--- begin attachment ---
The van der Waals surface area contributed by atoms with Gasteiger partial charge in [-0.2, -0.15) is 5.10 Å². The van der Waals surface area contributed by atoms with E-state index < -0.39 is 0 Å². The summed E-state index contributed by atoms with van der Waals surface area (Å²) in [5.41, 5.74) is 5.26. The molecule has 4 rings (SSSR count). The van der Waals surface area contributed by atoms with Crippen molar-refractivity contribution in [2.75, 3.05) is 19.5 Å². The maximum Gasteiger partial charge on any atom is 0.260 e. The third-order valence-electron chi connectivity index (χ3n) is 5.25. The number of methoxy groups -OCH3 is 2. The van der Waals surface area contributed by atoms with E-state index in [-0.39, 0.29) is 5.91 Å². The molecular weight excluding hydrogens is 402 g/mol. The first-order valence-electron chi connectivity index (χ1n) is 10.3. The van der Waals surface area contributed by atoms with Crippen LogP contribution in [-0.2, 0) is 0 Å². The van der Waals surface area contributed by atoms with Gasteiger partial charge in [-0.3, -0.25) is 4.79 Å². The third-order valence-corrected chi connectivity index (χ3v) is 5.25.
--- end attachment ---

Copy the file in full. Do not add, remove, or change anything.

The van der Waals surface area contributed by atoms with Gasteiger partial charge in [-0.2, -0.15) is 5.10 Å². The van der Waals surface area contributed by atoms with E-state index < -0.39 is 0 Å². The summed E-state index contributed by atoms with van der Waals surface area (Å²) in [5.41, 5.74) is 5.26. The molecule has 4 rings (SSSR count). The van der Waals surface area contributed by atoms with Crippen molar-refractivity contribution in [2.75, 3.05) is 19.5 Å². The maximum Gasteiger partial charge on any atom is 0.260 e. The third-order valence-electron chi connectivity index (χ3n) is 5.25. The number of methoxy groups -OCH3 is 2. The van der Waals surface area contributed by atoms with E-state index in [-0.39, 0.29) is 5.91 Å². The molecular weight excluding hydrogens is 402 g/mol. The first-order valence-electron chi connectivity index (χ1n) is 10.3. The van der Waals surface area contributed by atoms with Crippen LogP contribution in [-0.2, 0) is 0 Å². The van der Waals surface area contributed by atoms with Gasteiger partial charge in [-0.3, -0.25) is 4.79 Å². The third-order valence-corrected chi connectivity index (χ3v) is 5.25.